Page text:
The story accounted in Joel F. Harrington’s fine book, ‘The Faithful Executioner’ is one of a highly trained professional who suffered terribly by being socially excluded by his profession,.
Harrington writes of how executioners were, though highly trained, grouped with gravediggers, tanners and butchers. they were mostly seen by their fellow citizens as amoral, mercenary, on a par with vagrants, prostitutes, theives, gypsies and Jews, and were often believed to be ilegitimate and/or ex criminals. they were forced to live in the unprotected, poor suburbs outside the fortified town walls, or in unclean areas within them such as near the butchery, graveyard, etc.
A further list of undesirables includes barbers, beggars, street cleaners, court servants, archers, shepherds, sow-gelders, privy cleaners, millers, night watchmen, actors, chimney sweeps and tollkeepers.
Some of these are obvious enough, though I thought shepherds were noble enough, and in 18th century England, butchers and millers were highly paid, and I thought respectable. Millers worked incredibly hard, as they could never be away from their mill, and had to be on hand in case of storms, so never any time off.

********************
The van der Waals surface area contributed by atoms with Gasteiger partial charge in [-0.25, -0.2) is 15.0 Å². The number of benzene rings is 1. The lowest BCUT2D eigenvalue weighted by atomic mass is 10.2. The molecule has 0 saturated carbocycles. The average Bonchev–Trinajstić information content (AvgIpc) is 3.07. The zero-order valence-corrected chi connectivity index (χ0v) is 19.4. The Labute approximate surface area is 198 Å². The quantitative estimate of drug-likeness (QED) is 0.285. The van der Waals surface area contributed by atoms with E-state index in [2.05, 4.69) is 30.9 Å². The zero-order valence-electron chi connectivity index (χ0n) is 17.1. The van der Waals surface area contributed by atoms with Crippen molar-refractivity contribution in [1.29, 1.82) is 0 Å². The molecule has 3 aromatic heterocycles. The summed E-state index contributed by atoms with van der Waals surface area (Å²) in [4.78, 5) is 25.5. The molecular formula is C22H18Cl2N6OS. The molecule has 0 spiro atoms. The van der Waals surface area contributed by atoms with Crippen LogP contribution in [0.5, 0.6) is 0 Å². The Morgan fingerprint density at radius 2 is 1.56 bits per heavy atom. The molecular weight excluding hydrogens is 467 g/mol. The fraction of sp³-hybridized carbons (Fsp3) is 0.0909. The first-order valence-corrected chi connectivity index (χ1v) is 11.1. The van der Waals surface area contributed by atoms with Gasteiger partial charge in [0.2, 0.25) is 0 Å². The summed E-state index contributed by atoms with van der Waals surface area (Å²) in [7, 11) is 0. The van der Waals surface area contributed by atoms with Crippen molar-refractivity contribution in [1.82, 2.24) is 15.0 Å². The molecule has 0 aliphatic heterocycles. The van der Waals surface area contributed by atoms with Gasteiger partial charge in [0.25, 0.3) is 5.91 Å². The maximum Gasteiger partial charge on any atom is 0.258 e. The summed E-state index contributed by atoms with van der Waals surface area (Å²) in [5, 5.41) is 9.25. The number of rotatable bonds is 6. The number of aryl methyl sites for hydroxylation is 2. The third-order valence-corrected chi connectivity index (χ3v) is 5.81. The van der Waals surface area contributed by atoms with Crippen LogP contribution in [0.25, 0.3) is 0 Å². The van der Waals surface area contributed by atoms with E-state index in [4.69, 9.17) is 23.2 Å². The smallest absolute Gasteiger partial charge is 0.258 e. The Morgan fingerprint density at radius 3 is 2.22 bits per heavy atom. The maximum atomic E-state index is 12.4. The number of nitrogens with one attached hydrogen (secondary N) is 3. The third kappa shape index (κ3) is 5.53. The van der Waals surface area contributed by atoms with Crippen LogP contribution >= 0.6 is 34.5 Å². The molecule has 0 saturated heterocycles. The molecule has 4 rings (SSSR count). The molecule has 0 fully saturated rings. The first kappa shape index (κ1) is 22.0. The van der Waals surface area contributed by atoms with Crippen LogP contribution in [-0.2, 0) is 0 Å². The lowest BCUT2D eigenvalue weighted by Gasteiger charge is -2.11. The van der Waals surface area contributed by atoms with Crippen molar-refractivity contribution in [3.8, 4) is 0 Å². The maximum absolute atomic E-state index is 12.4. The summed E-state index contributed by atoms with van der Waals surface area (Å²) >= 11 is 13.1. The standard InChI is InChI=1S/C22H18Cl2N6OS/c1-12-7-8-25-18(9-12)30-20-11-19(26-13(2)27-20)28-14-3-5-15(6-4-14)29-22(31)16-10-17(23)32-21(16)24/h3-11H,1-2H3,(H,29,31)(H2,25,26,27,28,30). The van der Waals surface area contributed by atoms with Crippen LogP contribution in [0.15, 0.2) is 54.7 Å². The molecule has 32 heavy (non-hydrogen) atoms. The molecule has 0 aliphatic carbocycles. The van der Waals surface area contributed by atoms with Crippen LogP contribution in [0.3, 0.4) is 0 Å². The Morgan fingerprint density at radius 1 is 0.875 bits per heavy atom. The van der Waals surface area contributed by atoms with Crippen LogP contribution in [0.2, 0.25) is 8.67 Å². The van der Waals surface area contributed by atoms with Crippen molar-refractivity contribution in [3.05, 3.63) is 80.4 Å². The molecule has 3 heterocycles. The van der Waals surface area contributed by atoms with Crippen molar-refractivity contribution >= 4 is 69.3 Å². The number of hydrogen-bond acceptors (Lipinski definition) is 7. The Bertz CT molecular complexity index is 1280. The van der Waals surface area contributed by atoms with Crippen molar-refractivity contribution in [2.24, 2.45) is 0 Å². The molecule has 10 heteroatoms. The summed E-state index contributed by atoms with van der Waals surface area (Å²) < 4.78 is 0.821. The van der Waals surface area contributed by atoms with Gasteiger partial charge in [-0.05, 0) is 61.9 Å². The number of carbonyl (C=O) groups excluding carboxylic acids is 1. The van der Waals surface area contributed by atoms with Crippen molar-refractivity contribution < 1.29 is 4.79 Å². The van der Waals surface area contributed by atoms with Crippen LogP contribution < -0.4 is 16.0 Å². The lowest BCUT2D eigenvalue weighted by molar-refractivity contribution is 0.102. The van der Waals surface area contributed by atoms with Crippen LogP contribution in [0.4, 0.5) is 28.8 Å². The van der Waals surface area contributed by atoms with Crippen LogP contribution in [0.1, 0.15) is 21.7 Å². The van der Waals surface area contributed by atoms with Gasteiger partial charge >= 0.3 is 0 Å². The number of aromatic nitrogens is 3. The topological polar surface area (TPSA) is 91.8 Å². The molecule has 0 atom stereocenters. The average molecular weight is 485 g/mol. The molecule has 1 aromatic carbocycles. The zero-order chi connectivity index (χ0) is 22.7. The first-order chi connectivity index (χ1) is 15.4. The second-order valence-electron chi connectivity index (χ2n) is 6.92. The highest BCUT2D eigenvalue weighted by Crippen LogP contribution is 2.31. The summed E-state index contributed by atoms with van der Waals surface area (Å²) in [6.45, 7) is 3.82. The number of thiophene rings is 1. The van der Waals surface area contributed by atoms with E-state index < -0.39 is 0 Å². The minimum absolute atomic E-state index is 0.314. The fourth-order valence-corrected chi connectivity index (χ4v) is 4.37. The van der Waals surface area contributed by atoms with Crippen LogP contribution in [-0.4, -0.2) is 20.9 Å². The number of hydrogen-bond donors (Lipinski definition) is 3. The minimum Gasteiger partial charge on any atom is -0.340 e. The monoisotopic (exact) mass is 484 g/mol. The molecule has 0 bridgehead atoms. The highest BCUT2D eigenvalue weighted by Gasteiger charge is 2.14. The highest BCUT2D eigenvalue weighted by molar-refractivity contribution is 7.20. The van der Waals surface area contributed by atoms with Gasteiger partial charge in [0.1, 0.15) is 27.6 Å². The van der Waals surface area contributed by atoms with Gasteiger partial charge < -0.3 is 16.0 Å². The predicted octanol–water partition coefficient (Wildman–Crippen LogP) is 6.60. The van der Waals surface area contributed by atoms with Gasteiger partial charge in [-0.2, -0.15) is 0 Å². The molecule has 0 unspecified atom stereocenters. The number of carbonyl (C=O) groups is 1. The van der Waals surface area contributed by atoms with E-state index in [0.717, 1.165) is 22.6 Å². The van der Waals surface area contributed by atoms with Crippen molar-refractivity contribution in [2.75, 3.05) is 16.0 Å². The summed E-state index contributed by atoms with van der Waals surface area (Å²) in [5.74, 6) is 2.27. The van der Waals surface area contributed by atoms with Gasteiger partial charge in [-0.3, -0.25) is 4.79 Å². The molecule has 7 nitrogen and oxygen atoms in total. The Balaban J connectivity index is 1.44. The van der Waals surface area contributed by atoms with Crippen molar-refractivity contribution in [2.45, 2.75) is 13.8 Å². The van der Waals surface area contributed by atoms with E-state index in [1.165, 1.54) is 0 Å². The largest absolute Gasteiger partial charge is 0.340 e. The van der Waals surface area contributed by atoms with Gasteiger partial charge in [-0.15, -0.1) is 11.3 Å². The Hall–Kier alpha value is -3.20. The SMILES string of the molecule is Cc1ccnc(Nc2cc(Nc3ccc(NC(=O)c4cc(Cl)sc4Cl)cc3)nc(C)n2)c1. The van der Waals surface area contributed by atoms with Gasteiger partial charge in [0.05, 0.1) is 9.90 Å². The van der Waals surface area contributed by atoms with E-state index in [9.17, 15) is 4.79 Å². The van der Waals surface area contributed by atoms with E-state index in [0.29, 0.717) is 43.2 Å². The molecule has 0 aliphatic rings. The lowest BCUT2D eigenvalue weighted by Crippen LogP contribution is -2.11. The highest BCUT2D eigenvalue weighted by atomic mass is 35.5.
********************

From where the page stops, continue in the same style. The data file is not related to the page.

The exclusion led to professional executioners bonding with each other, with intermarriage, and a number of dynasties formed,; they even had theri onw initiation rites like the better known guilds and professional societies.
But how did the subject of this book become one of this group?
His uncle had been attacked by a neighbour’s dog, and he had thrown the dog back , causing its owner’s death. Though never convicted of any crime, he was socially ostracised and could no longer work in any respectable trade, so forced into becoming an executioner.
When the ruler of their town ordered a man to be executed, there was no one to do it, so he had the power to order any bystander to officiate. He chose the grandfather of Franz Schmidt, then a taylor, and his family was doomed to continue the profession.
BTW. How on earth can anyone geld a sow? Or has something been ost in translation here?